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Dictionary information for THE DEVIL'S DICTIONARY ((C)1911 Released April 15 1993):

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               The Internet Wiretap 1st Online Edition of
                         THE DEVIL'S DICTIONARY
                             AMBROSE BIERCE
              Copyright 1911 by Albert and Charles Boni, Inc.
                  A Public Domain Text, Copyright Expired
                          Released April 15 1993
                    Entered by Aloysius of &tSftDotIotE
   _The Devil's Dictionary_ was begun in a weekly paper in 1881, and was
   continued in a desultory way at long intervals until 1906.  In that
   year a large part of it was published in covers with the title _The
   Cynic's Word Book_, a name which the author had not the power to
   reject or happiness to approve.  To quote the publishers of the
   present work:
       "This more reverent title had previously been forced upon him by
   the religious scruples of the last newspaper in which a part of the
   work had appeared, with the natural consequence that when it came out
   in covers the country already had been flooded by its imitators with a
   score of 'cynic' books -- _The Cynic's This_, _The Cynic's That_, and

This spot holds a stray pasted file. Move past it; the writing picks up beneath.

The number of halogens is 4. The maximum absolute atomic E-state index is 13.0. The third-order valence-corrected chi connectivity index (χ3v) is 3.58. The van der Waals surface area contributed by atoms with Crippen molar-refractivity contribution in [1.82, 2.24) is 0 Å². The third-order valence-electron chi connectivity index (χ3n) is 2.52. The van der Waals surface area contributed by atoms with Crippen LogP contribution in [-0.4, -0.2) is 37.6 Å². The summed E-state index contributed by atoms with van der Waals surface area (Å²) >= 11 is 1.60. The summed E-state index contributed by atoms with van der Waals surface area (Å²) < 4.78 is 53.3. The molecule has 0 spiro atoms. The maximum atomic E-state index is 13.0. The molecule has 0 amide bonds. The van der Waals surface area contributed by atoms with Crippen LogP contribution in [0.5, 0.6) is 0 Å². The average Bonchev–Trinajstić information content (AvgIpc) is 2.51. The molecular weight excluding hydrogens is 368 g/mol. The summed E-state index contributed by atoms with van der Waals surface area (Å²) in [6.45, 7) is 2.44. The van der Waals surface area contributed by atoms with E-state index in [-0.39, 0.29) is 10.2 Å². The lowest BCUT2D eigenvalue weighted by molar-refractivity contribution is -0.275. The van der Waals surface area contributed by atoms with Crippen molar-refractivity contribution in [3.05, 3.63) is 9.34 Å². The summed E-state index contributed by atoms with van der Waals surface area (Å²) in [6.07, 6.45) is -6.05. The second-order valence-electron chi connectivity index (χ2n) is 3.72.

_The Cynic's t'Other_.  Most of these books were merely stupid, though
   some of them added the distinction of silliness.  Among them, they
   brought the word 'cynic' into disfavor so deep that any book bearing
   it was discredited in advance of publication."
       Meantime, too, some of the enterprising humorists of the country
   had helped themselves to such parts of the work as served their needs,
   and many of its definitions, anecdotes, phrases and so forth, had
   become more or less current in popular speech.  This explanation is
   made, not with any pride of priority in trifles, but in simple denial
   of possible charges of plagiarism, which is no trifle.  In merely
   resuming his own the author hopes to be held guiltless by those to
   whom the work is addressed -- enlightened souls who prefer dry wines
   to sweet, sense to sentiment, wit to humor and clean English to slang.
       A conspicuous, and it is hope not unpleasant, feature of the book
   is its abundant illustrative quotations from eminent poets, chief of
   whom is that learned and ingenius cleric, Father Gassalasca Jape,
   S.J., whose lines bear his initials.  To Father Jape's kindly
   encouragement and assistance the author of the prose text is greatly

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